I included a quote from the composer Stravinsky

In America I had arranged with a gramophone firm to make some of my music. This suggested the idea that I should compose something whose length should be determined by the capacity of the record.

This is a nice illustration where art is no longer necessarily a choice of the creator but rather a decision based on technological limitations. Keeping on the theme of technology I also introduced the idea of technology enabling us to act – or to put it more extremely – technology “forcing” us to act.

To illustrate this I showed them the web page for the iPod Classic which has the line “Your top 40 000”. This refers to the capacity of the device to store 40 000 songs. But how would someone go about collecting so much music? Could it be done legally? Or does this tagline implicitly encourage piracy?

From this point I introduced technological determinism and the idea of choice. Without refuting that we always have choice I gave examples of social and technological mass choices that seem to indicate a high level of determinism.

From this position I pointed out that the way in which technology is accepted depends on the way in which we see it either as a threat or a benefit to our lifestyle. Using weird and wonderful advertisements and technical articles from the past I demonstrated a utopian vision where farmers work from home, students learn without reading and asthma is cured with cigarettes.

In order to demonstrate techno-pessimism I used quotes from Plato (against writing), a snippet against books from Johannes Trithemius’ (1494) In Praise of Scribes

The word written on parchment will last a thousand years. The printed word is on paper. How long will it last? The most you can expect a book of paper to survive is two hundred years.

Referencing social media I pointed at George M Beard’s (1881) concern that newspapers and telegraph create nervous disorders by exposing people to “the sorrows of individuals everywhere”

In closing I reminded the audience of Postman’s comparison between Orwell and Huxley’s visions of the future: Orwell was concerned that we would be oppressed by a technology wielding state. Huxley was concerned that we would all be sucked into the shallow pleasures offered by technology. I pointed out that it has become popular to say Huxley has “won” because social media seems to be people settling for shallow pleasures. However, this is not entirely true and states are increasingly using Orwellian means to control those who would engage in deeper discussions that threaten the state.

I finished off with a short video of Morosov’s work (which can be found online here) and a class discussion. The slides I used for the class are online here


Biased Screens and Us

We should always what parts of technology is true and false. In an attempt to identify what should be common knowledge among anybody who uses, or is dependent on, digital technology (this is basically all of us) Alex Krotoski has written a report The Personal (Computer) Is Political: Recommendations for the rest of us for the Nominet Trust. From the presentation

To be able to fully participate in our physical and digital communities requires a range of actions and understanding. The value of the technical skills of coding and programming and the creativity of making and designing digital products are well understood, but at the heart of our ambition to support young people’s digital making is understanding how digital technologies are made. This understanding can come about through the process of digital making, or of tinkering with existing digital products, but it is this understanding that is so important.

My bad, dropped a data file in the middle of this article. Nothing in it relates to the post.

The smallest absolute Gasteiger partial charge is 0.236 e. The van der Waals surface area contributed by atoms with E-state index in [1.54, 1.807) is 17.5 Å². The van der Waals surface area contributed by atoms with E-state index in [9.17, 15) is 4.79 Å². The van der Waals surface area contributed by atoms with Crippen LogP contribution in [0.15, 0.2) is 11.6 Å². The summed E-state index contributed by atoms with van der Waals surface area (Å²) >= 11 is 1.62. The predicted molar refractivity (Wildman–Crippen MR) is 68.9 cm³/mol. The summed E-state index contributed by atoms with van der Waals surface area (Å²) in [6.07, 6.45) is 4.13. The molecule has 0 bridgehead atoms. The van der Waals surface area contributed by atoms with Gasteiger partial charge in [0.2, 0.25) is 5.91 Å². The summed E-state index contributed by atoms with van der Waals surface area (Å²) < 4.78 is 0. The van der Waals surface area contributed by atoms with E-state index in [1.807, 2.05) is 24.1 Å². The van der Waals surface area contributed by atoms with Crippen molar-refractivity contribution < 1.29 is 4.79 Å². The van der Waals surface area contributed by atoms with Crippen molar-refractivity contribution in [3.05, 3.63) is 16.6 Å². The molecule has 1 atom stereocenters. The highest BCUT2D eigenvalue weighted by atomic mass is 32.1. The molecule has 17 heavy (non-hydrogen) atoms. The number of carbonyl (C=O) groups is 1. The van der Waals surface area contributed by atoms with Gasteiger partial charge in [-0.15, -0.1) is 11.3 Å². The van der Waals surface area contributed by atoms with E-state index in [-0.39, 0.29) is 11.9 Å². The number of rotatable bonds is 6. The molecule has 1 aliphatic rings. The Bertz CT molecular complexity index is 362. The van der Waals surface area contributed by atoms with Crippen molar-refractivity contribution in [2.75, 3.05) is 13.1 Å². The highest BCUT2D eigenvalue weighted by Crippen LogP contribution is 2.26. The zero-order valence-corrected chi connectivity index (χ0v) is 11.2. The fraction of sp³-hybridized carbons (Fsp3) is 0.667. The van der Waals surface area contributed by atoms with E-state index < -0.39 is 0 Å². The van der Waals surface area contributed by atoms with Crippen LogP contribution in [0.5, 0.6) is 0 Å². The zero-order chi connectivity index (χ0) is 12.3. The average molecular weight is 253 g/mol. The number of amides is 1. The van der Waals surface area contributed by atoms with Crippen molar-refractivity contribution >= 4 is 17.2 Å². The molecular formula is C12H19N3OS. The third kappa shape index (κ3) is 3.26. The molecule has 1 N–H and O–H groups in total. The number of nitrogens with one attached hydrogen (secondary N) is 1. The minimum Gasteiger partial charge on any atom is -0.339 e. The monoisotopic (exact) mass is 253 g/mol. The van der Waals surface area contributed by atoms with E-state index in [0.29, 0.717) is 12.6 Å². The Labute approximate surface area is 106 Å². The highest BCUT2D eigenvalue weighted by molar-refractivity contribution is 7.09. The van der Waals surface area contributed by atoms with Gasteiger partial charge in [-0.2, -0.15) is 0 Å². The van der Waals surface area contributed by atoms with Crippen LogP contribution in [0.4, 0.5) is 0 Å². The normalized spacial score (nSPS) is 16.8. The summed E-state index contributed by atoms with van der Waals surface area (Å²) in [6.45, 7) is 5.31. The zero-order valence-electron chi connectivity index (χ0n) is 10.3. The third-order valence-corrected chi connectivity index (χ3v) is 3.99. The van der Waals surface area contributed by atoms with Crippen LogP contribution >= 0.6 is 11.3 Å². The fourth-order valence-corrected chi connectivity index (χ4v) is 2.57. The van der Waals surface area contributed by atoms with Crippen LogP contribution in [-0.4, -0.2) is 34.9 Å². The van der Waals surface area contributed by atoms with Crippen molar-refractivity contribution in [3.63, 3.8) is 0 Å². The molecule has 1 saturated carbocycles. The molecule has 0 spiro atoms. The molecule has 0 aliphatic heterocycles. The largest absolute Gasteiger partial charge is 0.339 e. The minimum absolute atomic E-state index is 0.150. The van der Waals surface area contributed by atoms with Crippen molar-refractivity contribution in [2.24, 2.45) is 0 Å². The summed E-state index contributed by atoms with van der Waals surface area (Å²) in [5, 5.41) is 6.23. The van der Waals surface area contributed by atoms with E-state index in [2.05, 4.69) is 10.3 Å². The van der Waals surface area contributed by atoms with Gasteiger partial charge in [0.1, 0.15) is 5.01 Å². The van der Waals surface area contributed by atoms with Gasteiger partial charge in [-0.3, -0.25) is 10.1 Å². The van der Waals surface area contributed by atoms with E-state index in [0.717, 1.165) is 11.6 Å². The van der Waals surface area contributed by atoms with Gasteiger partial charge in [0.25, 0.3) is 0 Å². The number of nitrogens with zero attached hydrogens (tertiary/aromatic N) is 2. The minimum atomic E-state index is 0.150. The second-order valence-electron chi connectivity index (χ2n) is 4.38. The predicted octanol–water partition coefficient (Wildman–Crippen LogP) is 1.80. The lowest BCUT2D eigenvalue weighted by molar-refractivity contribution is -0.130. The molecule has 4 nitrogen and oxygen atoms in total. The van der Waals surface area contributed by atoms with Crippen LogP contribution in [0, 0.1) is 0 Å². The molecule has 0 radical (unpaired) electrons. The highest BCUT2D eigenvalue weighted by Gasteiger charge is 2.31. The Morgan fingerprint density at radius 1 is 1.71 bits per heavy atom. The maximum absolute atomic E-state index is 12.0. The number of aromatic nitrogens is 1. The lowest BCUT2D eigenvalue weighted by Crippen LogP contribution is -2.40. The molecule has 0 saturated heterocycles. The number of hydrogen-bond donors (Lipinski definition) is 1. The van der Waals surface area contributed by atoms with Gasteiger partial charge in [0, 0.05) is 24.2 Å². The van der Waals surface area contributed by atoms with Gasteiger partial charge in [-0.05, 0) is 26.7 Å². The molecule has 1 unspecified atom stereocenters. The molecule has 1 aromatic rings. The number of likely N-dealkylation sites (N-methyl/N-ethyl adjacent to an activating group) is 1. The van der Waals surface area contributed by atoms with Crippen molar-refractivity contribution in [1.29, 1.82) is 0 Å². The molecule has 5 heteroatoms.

We are constantly drawn in by the convenience of our shiny devices but we seldom think about the ways in which our devices are biased. We tend to trust what appears in front of us on our screens despite knowing that the screen is a device capable of extreme manipulation. We need to be critical both to the content that is delivered by our technology and by the technology itself (the focus of Krotoski’s report). She writes:

Becoming a critical consumer of technology isn’t just the responsibility of our teachers, our policy makers or software developers: we need to arm ourselves with the knowledge and the know-how to break out of our technofundamentalist trappings, and to wrestle our lives back from the machines.

On her website she publishes four obvious, but often overlooked, points that we should always be aware of in relation to our technology.

  • Be aware that software developers do not necessarily have your individual wellbeing as their priority.
  • Demand more from developers. You are their customer, and if your interests and needs are not being met, don’t adapt yourself to the system; expect it to adapt to you.
  • Consider how well you are able to express yourself in software, and whether this is adequate. Assess if what you want and need changes in the future, that the software is flexible and responsive enough to allow you to change. Consider the implications of your interactions with the service should that service change its conditions for use.
  • In all of your interactions with technology, consider the assumptions and biases held by the developers.

fry-can-t-tell-meme-generator-can-t-tell-if-truth-or-lie-bf08edThe problem is that the convenience offered by our technology allows us to both know this and simultaneously believe that what appears on our screens is (mostly) true. It is easier for us to doubt the truth of images and facts we find online (because we have been fooled before) but we tend not to question the bias built into our systems.

Also check out Alex’s book Untangling the Web